BEIJING – Ten veteran Hong Kong pro-democracy activists and politicians have been sentenced to up to three years' prison time for organizing a demonstration in October 2019.
The sentences are the latest in a series of roundups among Hong Kong's beleaguered political opposition for their part in the broader anti-government demonstrations against Beijing's rule that rocked the region throughout 2019.
Former lawmakers Albert Ho, Lee Cheuk-yan and Leung Kwok-hung were each given two consecutive 18-month sentences by Judge Amanda Woodcock for organizing and attending the protest, which fell on China's National Day on Oct. 1, 2019.
Six others — including media tycoon and textile billionaire Jimmy Lai — were given lesser sentences of 14 months for helping organize the protest.
Woodcock then denied bail for another former lawmaker and activist, Claudia Mo, who is facing a separate charge of violating a national security law. Among the evidence the judge cited were interviews Mo continued to take with reporters at the BBC, The Wall Street Journal and The New York Times after she was charged with subversion alongside 46 other activists. All of them had tried to organize an informal primary poll in the run-up to legislative elections before they were postponed.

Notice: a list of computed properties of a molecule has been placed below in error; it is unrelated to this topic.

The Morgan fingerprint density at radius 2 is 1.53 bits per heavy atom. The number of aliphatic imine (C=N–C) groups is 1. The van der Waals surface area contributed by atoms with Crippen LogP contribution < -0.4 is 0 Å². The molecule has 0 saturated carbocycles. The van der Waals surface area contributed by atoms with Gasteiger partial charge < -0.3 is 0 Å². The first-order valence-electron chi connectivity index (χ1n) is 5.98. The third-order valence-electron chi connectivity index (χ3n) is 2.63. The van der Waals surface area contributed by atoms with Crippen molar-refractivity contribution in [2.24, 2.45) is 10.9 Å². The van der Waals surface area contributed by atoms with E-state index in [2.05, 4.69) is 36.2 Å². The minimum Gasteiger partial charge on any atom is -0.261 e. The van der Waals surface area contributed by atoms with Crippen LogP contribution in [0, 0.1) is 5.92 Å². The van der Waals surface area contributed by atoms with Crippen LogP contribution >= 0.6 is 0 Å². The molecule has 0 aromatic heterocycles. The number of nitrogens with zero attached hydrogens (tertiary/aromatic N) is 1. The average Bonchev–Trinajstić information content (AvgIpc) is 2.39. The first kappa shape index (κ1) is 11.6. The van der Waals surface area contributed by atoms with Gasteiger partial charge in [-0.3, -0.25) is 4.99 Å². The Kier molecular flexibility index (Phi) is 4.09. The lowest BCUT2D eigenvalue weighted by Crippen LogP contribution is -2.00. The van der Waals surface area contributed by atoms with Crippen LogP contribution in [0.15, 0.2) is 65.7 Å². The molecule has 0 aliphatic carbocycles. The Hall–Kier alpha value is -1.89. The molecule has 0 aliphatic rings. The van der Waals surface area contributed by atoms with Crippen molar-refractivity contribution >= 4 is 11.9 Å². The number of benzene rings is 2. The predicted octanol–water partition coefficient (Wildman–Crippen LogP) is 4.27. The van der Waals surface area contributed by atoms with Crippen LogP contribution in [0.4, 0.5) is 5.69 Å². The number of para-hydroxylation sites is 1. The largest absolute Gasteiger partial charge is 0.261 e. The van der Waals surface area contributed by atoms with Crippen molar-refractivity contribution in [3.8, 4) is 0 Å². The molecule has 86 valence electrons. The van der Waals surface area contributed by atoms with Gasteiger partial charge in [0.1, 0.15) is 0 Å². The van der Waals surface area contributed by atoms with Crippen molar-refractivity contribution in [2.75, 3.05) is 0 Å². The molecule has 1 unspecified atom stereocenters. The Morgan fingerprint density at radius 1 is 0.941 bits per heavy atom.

Thursday's sentencings are part of an extensive cleanup of political agitators, lawyers, politicians and businessmen who took part in regionwide protests demanding democratic reforms in 2019.
More than 10,000 protesters were arrested during those demonstrations, which stopped entirely last year amid the coronavirus pandemic. Hong Kong later adopted harsh legal measures to deter political dissent.
Among those measures is a national security law passed by Beijing that created broadly defined crimes of subversion of state power, secession, terrorism and collusion with foreign forces, and assigns punishments of up to life in prison. The law has spurred dozens of Hong Kong protesters to seek political asylum outside China.
Beijing also approved electoral changes that dramatically overhaul how Hong Kong's legislators and chief executive are chosen in a way that gives pro-Beijing parties a boost.